Tbilisi diaries

Tbilisi diaries

Georgia has been my personal goal since last summer: instigated me to wait in lines and get angry a lot to obtain a foreign passport. Crashing servers and long queues were turning my life into bureaucratic nightmare. Over and over again.

Georgia, Tbilisi – December 2019

We have departed Russia in winter. The air border was blocked due to a political turmoil, so we had to set our way in through Vladikavkaz. We bought the cheapest plane tickets and packed up our bags with everything we needed; I pocketed three film rolls into my sweatshirt.

The entire way to the capital was like a dream. The sound of an engine in the white mist cocoon occasionally touched black silhouettes of cows grazing near the roadway and mongrels wandering along the shoulders.

I can only imagine what part of the mountain is hidden in the fog.

We couldn’t fall asleep from tiredness that night.

This is a personal story amid landscapes of a new, unfamiliar country, neither a tourism handbook nor a travel blog article. I had only one task – to take pictures of whatever I want whether these are hackneyed views or a hostel bed. To let things fly before my eyes tired of Saint Petersburg’s yellow lights as well as of the streets made as though from wax.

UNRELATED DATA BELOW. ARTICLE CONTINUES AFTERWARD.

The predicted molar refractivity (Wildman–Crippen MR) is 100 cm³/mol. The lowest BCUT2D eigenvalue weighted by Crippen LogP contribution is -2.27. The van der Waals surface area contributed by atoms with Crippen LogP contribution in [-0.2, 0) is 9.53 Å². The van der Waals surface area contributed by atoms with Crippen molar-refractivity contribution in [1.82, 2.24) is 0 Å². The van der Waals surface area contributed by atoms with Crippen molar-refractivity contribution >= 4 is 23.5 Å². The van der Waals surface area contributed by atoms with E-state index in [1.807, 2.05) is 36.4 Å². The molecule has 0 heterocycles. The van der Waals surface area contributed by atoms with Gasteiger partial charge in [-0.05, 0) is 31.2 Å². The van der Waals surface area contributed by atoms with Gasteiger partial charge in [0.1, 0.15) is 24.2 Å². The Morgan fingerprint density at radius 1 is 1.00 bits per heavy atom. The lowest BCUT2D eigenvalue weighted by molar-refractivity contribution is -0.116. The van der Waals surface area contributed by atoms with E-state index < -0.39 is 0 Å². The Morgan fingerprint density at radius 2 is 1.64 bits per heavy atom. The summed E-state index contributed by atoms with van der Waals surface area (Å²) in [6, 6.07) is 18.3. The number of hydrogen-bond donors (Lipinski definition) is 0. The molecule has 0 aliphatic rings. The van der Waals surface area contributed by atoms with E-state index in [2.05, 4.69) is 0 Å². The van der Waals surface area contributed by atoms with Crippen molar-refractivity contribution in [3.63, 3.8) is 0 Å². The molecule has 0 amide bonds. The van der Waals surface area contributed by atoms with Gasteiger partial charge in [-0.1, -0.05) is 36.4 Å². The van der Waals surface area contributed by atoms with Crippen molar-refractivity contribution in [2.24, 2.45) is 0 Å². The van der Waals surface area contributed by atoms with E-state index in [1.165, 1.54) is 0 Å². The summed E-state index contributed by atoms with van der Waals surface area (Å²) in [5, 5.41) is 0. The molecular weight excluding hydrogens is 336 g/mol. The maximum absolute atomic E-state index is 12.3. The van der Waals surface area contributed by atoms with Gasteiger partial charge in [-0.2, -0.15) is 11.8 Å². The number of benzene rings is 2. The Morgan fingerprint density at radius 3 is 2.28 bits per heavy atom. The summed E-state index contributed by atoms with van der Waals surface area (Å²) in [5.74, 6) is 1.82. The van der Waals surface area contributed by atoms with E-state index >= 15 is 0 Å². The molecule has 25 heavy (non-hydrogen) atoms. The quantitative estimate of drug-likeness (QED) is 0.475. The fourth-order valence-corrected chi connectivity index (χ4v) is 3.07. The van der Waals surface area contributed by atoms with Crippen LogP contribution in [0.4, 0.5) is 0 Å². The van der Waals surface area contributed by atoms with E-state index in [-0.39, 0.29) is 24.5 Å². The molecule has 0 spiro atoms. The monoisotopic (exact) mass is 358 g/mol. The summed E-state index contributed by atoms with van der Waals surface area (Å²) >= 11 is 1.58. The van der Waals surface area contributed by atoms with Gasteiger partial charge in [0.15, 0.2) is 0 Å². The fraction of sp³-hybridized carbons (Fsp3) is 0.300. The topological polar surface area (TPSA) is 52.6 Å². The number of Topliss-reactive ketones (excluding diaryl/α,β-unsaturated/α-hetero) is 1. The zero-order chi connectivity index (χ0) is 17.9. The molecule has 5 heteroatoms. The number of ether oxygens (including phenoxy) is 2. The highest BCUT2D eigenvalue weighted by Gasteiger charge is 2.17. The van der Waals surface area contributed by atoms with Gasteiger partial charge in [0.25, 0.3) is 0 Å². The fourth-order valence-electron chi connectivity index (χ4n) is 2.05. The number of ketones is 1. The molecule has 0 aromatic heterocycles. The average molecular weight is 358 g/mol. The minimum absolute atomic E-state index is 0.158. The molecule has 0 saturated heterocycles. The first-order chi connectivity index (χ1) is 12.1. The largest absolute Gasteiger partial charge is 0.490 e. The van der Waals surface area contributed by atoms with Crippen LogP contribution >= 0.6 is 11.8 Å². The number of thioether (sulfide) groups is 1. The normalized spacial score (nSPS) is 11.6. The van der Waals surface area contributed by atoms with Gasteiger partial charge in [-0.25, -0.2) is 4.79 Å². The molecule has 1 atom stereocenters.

It feels remarkably calm here at the nighttime, after wild Petersburg and living near Dumskaya street. I’m still a little worried, but not that much as at home. I don’t even understand what locals are talking to each other: anything might happen, but there’s nothing here that concerns me. I’m going to miss that feeling.
It’s quiet here. I’ve not decided for myself yet: very or too.
The spirit of modern Georgia is burnt into the walls like a soot.
It’s hard to take a picture of someone from locals; their brown skin and dark clothes ignore the bumps of shutter. I didn’t remember anything but the features such as beautiful nose bend, hazel eyes and curly dark hair.
There are lots of Russian obscenities and tattooed arms in the spacious cafe. Here’s just like in St. Petersburg — almost familiar people ask me what would I take for breakfast; Soviet albums with black-and-white paintings of Renaissance period have occupied all the windowsills. A large fish named Bratan swims in a little bit larger aquarium. I’m sorry and I do not care. But more sorry.
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